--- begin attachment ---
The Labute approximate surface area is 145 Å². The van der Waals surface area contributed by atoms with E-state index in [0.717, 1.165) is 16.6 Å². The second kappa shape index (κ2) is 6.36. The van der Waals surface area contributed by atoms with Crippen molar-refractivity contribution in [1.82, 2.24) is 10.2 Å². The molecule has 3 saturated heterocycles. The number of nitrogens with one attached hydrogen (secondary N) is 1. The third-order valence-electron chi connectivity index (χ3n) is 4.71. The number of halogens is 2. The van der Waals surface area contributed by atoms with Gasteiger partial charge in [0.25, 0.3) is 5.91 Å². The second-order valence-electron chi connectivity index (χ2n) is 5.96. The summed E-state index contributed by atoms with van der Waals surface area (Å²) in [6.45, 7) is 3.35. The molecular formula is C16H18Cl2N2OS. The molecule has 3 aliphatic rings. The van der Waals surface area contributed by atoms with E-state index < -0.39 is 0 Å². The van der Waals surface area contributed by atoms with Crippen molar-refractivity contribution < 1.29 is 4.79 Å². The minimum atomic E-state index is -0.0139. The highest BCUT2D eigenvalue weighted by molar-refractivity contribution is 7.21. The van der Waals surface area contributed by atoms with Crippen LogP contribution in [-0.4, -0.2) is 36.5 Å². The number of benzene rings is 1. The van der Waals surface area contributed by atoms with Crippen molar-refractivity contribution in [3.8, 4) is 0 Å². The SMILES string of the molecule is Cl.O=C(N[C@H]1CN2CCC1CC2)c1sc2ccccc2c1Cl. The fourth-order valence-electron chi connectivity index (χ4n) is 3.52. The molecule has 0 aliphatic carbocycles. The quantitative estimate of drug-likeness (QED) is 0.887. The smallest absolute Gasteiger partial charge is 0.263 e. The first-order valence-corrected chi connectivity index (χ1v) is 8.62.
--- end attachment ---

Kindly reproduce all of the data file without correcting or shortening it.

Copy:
The Labute approximate surface area is 145 Å². The van der Waals surface area contributed by atoms with E-state index in [0.717, 1.165) is 16.6 Å². The second kappa shape index (κ2) is 6.36. The van der Waals surface area contributed by atoms with Crippen molar-refractivity contribution in [1.82, 2.24) is 10.2 Å². The molecule has 3 saturated heterocycles. The number of nitrogens with one attached hydrogen (secondary N) is 1. The third-order valence-electron chi connectivity index (χ3n) is 4.71. The number of halogens is 2. The van der Waals surface area contributed by atoms with Gasteiger partial charge in [0.25, 0.3) is 5.91 Å². The second-order valence-electron chi connectivity index (χ2n) is 5.96. The summed E-state index contributed by atoms with van der Waals surface area (Å²) in [6.45, 7) is 3.35. The molecular formula is C16H18Cl2N2OS. The molecule has 3 aliphatic rings. The van der Waals surface area contributed by atoms with E-state index < -0.39 is 0 Å². The van der Waals surface area contributed by atoms with Crippen molar-refractivity contribution < 1.29 is 4.79 Å². The minimum atomic E-state index is -0.0139. The highest BCUT2D eigenvalue weighted by molar-refractivity contribution is 7.21. The van der Waals surface area contributed by atoms with Crippen LogP contribution in [-0.4, -0.2) is 36.5 Å². The number of benzene rings is 1. The van der Waals surface area contributed by atoms with Crippen molar-refractivity contribution in [3.8, 4) is 0 Å². The SMILES string of the molecule is Cl.O=C(N[C@H]1CN2CCC1CC2)c1sc2ccccc2c1Cl. The fourth-order valence-electron chi connectivity index (χ4n) is 3.52. The molecule has 0 aliphatic carbocycles. The quantitative estimate of drug-likeness (QED) is 0.887. The smallest absolute Gasteiger partial charge is 0.263 e. The first-order valence-corrected chi connectivity index (χ1v) is 8.62.